Tours became the capital of the county of Tours or Touraine, territory bitterly disputed between the counts of Blois and Anjou – the latter were victorious in the 11th century. It was the capital of France at the time of Louis XI, who had settled in the castle of Montils and Touraine remained until the 16th century a permanent residence of the kings and court; the rebirth gave Tours and Touraine many private mansions and castles, joined together to some extent under the generic name of the Châteaux of the Loire. It is at the time of Louis XI that the silk industry was introduced – despite difficulties, the industry still survives to this day. Charles IX passed through the city at the time of his royal tour of France between 1564 and 1566, accompanied by the Court and various noblemen: his brother the Duke of Anjou, Henri de Navarre, the cardinals of Bourbon and Lorraine. At this time, the Catholics returned to power in Angers: the intendant assumed the right to nominate the aldermen; the Massacre of Saint-Barthelemy was not repeated at Tours.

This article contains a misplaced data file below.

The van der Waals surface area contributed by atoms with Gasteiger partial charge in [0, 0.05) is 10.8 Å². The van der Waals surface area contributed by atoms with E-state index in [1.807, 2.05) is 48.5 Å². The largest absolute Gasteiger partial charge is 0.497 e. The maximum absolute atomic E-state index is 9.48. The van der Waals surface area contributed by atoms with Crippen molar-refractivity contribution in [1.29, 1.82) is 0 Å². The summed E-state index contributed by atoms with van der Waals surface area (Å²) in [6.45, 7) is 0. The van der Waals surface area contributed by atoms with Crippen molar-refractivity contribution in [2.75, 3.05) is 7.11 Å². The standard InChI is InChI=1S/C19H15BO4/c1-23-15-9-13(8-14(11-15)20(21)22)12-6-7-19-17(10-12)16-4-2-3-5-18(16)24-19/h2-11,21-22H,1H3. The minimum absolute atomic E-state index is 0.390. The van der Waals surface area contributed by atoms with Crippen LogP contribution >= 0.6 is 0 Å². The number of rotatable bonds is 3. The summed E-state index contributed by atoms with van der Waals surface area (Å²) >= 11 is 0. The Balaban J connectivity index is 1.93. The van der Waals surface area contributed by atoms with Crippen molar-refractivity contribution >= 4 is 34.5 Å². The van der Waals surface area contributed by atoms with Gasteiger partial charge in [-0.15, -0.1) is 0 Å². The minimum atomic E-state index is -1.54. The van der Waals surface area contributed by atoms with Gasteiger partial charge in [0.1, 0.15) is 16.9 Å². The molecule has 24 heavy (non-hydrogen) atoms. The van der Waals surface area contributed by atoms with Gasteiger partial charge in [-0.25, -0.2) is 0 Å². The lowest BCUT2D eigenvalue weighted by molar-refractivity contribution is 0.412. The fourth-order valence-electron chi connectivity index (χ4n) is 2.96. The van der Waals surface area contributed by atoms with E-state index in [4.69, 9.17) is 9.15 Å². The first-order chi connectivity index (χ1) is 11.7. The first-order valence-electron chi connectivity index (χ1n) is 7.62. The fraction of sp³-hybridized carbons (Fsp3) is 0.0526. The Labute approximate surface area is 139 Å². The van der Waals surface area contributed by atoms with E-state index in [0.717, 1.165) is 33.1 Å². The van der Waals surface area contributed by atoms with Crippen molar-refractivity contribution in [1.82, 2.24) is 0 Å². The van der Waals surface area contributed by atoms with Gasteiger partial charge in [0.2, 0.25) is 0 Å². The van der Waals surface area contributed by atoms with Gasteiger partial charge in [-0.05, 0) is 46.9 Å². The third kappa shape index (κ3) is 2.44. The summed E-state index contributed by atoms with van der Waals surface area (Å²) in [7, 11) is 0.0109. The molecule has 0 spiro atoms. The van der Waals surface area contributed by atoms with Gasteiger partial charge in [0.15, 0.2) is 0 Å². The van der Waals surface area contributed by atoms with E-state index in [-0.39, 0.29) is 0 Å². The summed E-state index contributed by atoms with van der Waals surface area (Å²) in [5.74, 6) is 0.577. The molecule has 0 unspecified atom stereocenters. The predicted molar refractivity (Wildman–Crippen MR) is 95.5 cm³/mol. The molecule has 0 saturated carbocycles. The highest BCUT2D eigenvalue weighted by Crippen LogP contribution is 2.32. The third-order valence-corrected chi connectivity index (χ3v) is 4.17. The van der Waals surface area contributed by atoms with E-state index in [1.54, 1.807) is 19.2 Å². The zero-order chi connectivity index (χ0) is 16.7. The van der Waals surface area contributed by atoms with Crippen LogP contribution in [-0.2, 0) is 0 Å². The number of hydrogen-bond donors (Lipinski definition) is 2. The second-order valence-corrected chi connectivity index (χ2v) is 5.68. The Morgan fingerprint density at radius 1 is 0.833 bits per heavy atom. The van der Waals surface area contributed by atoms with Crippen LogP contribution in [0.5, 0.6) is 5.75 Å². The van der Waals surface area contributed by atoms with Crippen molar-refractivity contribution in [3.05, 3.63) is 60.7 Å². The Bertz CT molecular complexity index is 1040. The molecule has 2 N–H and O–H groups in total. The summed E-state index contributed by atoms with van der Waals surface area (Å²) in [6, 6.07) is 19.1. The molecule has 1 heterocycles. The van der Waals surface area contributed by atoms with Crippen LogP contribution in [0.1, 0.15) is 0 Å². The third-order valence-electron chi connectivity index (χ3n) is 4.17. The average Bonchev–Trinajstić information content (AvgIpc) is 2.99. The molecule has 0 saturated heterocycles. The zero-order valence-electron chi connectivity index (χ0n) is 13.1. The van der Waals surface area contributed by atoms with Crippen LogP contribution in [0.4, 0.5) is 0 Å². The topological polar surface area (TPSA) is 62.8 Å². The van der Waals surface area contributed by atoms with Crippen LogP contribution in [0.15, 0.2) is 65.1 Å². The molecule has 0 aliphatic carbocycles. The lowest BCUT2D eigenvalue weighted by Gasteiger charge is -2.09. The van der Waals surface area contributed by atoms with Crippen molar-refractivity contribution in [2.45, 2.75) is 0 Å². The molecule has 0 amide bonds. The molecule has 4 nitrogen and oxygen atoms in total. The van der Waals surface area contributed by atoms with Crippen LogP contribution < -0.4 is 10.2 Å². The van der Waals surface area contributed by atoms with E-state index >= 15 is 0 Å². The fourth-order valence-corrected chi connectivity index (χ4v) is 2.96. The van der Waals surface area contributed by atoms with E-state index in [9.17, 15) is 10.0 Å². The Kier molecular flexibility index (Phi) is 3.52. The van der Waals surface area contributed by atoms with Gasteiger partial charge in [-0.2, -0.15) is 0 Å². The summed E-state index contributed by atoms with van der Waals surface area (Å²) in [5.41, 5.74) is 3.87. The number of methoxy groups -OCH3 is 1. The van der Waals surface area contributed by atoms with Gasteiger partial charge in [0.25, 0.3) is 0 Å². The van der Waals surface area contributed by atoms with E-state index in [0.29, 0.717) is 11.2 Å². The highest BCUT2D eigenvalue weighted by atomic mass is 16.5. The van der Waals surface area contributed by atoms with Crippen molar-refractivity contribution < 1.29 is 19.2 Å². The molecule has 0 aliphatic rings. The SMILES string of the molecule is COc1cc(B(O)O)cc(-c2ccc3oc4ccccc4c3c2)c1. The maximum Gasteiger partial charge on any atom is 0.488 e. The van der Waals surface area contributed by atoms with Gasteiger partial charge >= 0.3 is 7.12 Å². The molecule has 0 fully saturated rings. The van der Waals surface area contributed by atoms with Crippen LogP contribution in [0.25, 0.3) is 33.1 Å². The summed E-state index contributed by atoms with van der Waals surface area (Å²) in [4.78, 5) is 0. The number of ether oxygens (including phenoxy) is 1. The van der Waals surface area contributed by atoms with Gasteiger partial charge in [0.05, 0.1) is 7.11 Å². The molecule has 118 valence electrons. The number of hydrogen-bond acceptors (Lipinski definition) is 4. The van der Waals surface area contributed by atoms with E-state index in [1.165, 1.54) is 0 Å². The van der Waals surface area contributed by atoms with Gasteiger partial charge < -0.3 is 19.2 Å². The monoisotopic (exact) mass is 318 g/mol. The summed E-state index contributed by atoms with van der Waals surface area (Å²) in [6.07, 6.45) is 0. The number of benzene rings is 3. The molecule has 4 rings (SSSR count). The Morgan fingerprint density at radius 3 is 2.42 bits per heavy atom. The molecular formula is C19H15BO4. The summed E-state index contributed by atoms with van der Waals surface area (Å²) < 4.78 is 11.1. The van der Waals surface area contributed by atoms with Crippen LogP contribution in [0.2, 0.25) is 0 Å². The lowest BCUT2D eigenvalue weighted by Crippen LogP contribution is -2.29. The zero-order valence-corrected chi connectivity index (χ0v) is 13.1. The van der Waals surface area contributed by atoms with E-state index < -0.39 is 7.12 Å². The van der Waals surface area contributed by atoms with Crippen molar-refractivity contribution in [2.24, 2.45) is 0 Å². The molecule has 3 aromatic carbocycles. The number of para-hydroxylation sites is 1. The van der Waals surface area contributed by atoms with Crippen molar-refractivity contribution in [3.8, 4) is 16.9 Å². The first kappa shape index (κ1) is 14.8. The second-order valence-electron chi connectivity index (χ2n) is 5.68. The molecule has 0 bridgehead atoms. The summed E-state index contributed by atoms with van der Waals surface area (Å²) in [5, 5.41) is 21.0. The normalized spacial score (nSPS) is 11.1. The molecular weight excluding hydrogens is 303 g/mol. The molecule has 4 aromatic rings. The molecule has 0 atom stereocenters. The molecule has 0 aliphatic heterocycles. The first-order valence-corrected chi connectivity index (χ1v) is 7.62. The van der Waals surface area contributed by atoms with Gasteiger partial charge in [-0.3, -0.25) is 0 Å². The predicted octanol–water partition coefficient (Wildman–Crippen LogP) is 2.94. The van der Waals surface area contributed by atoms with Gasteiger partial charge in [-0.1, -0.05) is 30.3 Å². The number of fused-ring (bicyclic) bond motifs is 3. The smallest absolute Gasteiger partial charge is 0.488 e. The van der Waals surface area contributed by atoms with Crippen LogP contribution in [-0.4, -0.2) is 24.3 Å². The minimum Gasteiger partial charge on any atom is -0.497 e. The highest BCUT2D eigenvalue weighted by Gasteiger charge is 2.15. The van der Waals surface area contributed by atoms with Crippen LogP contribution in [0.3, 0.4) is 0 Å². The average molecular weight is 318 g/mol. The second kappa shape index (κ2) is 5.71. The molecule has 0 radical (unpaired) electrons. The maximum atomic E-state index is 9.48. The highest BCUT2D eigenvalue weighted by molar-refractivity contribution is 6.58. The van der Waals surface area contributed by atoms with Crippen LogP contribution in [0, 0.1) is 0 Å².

The Protestants were imprisoned by the aldermen -- a measure. The permanent return of the Court to Paris and Versailles marked the beginning of a slow but permanent decline. Guillaume the Metayer, known as Rochambeau, the well known counter-revolutionary chief of Mayenne, was shot there on Thermidor 8, year VI. However, it was the arrival of the railway in the 19th century which saved the city by making it an important nodal point; the main railway station is known as Tours-Saint-Pierre-des-Corps. At that time, Tours was expanding towards the south into a district known as the Prébendes; the importance of the city as a centre of communications contributed to its revival and, as the 20th century progressed, Tours became a dynamic conurbation, economically oriented towards the service sector. The city was affected by the First World War. A force of 25,000 American soldiers arrived in 1917, setting up textile factories for the manufacture of uniforms, repair shops for military equipment, munitions dumps, an army post office and an Americ